The railroad company had for its principal object in bringing the case here to set up the Seventh Amendment, and to deny jurisdiction in any state court where a verdict of nine or more out of the twelve men on the jury was allowed by the local law. The notion that a substantive right vesting under the law of one jurisdiction cannot be recognized and enforced in another, at least as between the United States and a state, unless by procedure identical with that of the first is disposed of in Minneapolis &c. R. Co. v. Bombolis, ante, p. 241 U. S. 211.
The first of the other objections is that the Court of Appeals was not authorized to add ten percent damages on the amount of the judgment, as it did. But the railroad company obtained a supersedeas, and the law of the state makes ten percent the cost of it to all persons if the judgment is affirmed. There was no obligation upon the state to provide for a suspension of the judgment, and nothing to prevent its making it costly in cases where ultimately the judgment is upheld. So the state may allow interest upon a judgment from the time when it is rendered if it provides appellate proceedings and the judgment is affirmed, as, but for such proceedings, interest would run as of course until the judgment was paid.
The railroad company contends at some length that the case should have been taken from the jury by the direction of a verdict in its favor. As the opinion of both courts below and the jury were against it, and as we agree with their judgment, we shall not discuss this assignment of error at length. Great Northern Ry. v. Knapp, 240 U. S. 464, 240 U. S. 466. The facts were these: Stewart, the deceased, was engineer on a northbound freight train upon a single track that had to go upon a siding to make way for a southbound freight train. There were cars already on the siding which Stewart's train pushed ahead, and this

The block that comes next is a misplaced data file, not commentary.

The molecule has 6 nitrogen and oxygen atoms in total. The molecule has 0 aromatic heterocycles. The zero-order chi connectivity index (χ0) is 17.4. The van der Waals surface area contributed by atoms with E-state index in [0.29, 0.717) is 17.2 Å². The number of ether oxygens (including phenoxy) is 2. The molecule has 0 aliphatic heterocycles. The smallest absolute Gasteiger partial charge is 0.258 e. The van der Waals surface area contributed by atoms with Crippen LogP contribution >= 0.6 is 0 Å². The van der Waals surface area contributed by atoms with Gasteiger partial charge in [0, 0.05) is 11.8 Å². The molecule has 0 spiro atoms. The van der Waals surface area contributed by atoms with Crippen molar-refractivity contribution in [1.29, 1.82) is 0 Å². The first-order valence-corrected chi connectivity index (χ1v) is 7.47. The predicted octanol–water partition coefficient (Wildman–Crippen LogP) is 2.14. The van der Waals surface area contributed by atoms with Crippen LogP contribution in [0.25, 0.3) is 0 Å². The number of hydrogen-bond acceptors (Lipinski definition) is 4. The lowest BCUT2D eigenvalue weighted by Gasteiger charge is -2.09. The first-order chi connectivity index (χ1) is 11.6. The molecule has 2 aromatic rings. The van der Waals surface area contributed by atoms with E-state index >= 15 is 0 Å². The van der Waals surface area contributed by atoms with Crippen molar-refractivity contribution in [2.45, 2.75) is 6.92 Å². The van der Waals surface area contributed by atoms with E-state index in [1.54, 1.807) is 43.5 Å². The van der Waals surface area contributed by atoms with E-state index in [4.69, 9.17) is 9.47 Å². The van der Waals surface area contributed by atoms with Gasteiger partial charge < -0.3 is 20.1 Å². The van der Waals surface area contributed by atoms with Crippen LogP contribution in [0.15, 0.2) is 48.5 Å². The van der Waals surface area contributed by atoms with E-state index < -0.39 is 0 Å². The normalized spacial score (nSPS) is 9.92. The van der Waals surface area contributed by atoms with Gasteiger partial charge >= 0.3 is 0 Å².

train and the cars more than filled the siding. Therefore they pushed forward onto the main track to the rear of the southbound train, and the latter went on its way. It still, however, was necessary to keep the main track clear for another southbound train, and therefore Stewart's train began to back so as to free the main track north of the switch, which would be the first point reached by the expected train. While it was backing and approaching the southerly end of the switch, the rear brakeman suddenly applied the air brakes, and the sudden shock caused the engineer to strike his head against the cab, by reason of which he died. The conductor in charge of the movement testified that he intended not to cross the southerly point of the switch, and it could be found that the brakeman's act was a breach of duty, that it manifestly would cause a sudden shock, and that, although the particular position of, or specific damage to, Stewart, was unknown to the brakeman, generically it was the kind of thing that was likely to happen, and that he and his employers were liable for consequences of that sort. The jury was instructed that Stewart assumed the risks incident to his employment, and that, if the application of the air brakes was made upon a reasonable belief that it was necessary to apply them in order to avoid injury to property, they should find for the defendant unless they found that the emergency was brought about by the defendant's servants in the negligent operation of the train before the brakes were applied. As an abstract proposition, the qualification was correct, and the jury might have found that the conductor did not manage the train with due care, and so made the application necessary. Whatever might have been our opinion had we been in the jury's place, we do not feel warranted in saying that they had no evidence to go upon, or that the instructions were wrong.